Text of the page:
Things Nobody Wants To Admit About Final Fantasy XV
There’s a big problem with how Final Fantasy XV’s reputation has been built. Take a look across much of the coverage surrounding the game and you’ll be instantly awash in positive messages relating to its first half; the open world, the aesthetic design of the characters and monsters – almost everything, other than the one thing that makes a Final Fantasy timeless
On paper, or rather, in fans’ minds, as we’ve been forced to figure out the deal with Ardyn by looking into in-game book covers and piecing together clues as to his origin, his tale is quite tragic.
A former monster slayer gifted by the Gods to protect the realm, the King of Lucis at the time grew jealous and ostracised him, resulting in quite the pent-up sense of aggression towards the royal bloodline, culminating in a vendetta against Prince Noctis – someone he wanted to become all-powerful, just so he could strike him down when he least expected it.
All that said, N-O-N-E of that is presented well, surfaced or highlighted in the game at all. Fans only really pieced it together by assuming that one of the characters on the front of an in-game book looks a bit like Ardyn, and went from there, which is insane, when you think about it.
Yes, titles like Dark Souls, DOOM and Hyper Light Drifter rely on environmental clues or item descriptions to flesh out their mythologies, but it has to be done intelligently and consistently across an entire runtime. It cannot however, be used to vaguely hint at what a character’s role was ‘all along’, long after the credits have rolled and we’ve all taken to forums to figure out just what the f**k was happening.
As an environment, Altissia is absolutely stunning, a real achievement in world geometry, its interwoven and vertically-scaling pathways being a delight to watch unfold and explore. The problem, is unless you decide to take a real interest in the side content to the point of actively ignoring the main thrust (and why would you, as this is where you’ve been heading for hours by this point?) you’ll be back out of that place after one cutscene and a boss fight.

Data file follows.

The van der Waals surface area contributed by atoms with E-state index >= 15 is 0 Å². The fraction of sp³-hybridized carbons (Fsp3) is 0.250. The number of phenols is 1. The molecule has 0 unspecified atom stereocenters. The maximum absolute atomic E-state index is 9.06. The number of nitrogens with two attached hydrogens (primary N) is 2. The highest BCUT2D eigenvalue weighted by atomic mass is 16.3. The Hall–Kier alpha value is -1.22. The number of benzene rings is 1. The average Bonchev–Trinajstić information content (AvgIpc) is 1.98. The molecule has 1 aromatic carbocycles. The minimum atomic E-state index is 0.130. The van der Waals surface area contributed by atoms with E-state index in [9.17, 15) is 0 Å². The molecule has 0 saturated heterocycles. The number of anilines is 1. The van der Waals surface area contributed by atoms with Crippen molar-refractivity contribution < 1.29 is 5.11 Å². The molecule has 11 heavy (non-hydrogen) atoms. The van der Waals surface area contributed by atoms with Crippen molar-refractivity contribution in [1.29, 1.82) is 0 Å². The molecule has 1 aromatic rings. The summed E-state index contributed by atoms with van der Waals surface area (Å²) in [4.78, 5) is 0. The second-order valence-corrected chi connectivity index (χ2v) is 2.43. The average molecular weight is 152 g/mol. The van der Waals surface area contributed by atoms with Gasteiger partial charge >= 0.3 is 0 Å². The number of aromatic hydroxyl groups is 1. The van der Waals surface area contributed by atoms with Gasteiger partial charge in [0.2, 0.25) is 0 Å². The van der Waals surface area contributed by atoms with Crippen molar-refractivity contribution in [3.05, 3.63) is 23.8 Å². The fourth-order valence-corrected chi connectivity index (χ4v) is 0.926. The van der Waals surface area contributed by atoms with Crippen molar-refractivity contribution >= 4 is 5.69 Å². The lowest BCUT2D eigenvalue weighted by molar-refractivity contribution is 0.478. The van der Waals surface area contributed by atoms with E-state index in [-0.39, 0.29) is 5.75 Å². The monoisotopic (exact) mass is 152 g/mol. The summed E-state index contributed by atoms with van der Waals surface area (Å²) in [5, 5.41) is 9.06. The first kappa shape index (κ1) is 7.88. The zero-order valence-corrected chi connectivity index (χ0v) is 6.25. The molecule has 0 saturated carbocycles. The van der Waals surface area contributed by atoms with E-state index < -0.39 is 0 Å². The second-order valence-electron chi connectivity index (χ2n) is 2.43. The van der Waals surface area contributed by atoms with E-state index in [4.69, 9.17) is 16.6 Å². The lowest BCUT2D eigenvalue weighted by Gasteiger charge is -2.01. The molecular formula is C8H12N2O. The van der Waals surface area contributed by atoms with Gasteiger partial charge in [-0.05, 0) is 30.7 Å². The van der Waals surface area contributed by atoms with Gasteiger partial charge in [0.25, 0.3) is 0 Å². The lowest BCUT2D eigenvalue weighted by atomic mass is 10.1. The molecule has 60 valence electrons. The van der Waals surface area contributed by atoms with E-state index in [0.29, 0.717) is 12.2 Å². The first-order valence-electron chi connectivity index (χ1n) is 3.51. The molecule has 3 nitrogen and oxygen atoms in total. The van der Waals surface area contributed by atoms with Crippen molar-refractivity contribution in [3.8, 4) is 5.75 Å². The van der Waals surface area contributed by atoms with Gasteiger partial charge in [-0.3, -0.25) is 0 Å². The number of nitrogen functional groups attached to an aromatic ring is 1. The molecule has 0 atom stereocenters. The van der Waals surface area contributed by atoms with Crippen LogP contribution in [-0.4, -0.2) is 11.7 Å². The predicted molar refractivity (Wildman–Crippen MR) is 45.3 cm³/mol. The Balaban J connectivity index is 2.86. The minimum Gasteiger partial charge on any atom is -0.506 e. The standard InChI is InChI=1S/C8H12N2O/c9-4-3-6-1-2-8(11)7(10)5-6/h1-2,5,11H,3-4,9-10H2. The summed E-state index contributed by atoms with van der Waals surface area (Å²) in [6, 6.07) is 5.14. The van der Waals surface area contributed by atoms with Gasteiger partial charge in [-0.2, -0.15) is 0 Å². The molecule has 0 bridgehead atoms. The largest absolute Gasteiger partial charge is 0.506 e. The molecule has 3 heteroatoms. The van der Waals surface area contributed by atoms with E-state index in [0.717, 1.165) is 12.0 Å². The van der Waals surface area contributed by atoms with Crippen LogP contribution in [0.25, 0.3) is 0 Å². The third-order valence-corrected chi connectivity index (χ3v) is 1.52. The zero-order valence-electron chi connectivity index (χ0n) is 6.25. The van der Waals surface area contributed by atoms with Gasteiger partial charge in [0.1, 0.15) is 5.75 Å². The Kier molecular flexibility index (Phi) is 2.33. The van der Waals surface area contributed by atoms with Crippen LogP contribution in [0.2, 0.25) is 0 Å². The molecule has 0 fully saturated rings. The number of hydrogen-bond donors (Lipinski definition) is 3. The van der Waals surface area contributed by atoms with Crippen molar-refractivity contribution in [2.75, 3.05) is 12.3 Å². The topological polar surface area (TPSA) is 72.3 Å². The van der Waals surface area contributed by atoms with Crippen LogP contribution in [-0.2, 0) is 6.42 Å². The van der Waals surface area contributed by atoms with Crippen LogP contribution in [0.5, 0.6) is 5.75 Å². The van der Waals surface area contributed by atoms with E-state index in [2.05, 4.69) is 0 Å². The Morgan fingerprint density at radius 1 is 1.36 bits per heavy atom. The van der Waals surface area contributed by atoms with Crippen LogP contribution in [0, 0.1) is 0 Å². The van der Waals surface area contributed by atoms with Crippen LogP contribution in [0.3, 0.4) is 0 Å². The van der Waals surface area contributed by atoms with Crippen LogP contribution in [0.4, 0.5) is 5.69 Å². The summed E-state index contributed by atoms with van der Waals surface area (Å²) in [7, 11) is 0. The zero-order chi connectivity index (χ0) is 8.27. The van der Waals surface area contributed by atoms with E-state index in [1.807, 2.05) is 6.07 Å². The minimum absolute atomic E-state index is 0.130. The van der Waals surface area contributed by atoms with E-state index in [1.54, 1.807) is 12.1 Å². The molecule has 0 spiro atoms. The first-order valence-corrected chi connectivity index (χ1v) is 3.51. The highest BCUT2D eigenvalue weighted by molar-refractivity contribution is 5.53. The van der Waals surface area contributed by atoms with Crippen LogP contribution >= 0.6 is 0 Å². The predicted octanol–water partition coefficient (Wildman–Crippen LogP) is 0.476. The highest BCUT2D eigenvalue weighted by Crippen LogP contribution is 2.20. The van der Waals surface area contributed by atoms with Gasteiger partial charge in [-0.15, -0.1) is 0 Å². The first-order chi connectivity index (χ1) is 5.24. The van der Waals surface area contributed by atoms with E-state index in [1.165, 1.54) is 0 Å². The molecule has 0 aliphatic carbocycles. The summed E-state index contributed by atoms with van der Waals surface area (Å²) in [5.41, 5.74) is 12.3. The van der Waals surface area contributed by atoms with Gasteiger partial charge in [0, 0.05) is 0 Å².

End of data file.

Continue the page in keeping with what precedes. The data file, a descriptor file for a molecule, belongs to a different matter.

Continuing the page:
Seriously, you arrive in the capital, are told the Mayor wants to talk to you, engage in a more in-depth conversation system for the first and only time in the game as some sort of “How you address authority” ‘thing’, battle the hulking Hydreaen and you’re outta there. Including all cutscenes, if you don’t fancy doing more pointless fetch quests or hunting creatures within the city walls, the entire luscious environment is over and done with in 45 minutes, tops.
Considering so much happens in the opening expanse of Duscae and the story is building to getting to this point, it’s just plain weird that 1. Noctis doesn’t even mention wanting to meet up with Luna, his future wife who he’s not seen in years, and 2. That the game hand-waves such an impressive environment away, never to be seen again.
I’m not saying Square should take the franchise back to the turn-based days of yore (though its fans would do backflips if they did), but if this hybrid of ‘real-time’ hack n’ slash mixed with menus and no team-based oversight is the alternative, that might be the only way.
Because to be honest, Square have struggled immensely with their combat system every since FF XI/XII, where they alternately attempted a more ‘streamlined’ system and a ‘pause and continue’ setup, neither of which were all that satisfying to play.
In FF XV, you’ll spend the vast majority of your time chugging endless potions from the R2 menu as you’re constantly blindsided by enemies you can’t track. Thanks to Noctis’ animations needing to play out before he can switch from attacking to defending (a worthwhile gameplay mechanic if you were afforded the time to plan attacks and think about what was happening), FF XV feels like the epitome of style over substance.
You’ll unlock new moves such as warp strike-chains and tons of abilities for your companions, but none of that matters when the base foundation of tracking foes and controlling Noctis is so lacklustre and off-putting. Everything from the abundance of side-content to the idea of replaying for gameplay alone falls apart, resulting in one of the most potentially innovative parts of the game failing to hit home.
Source – Whatculture
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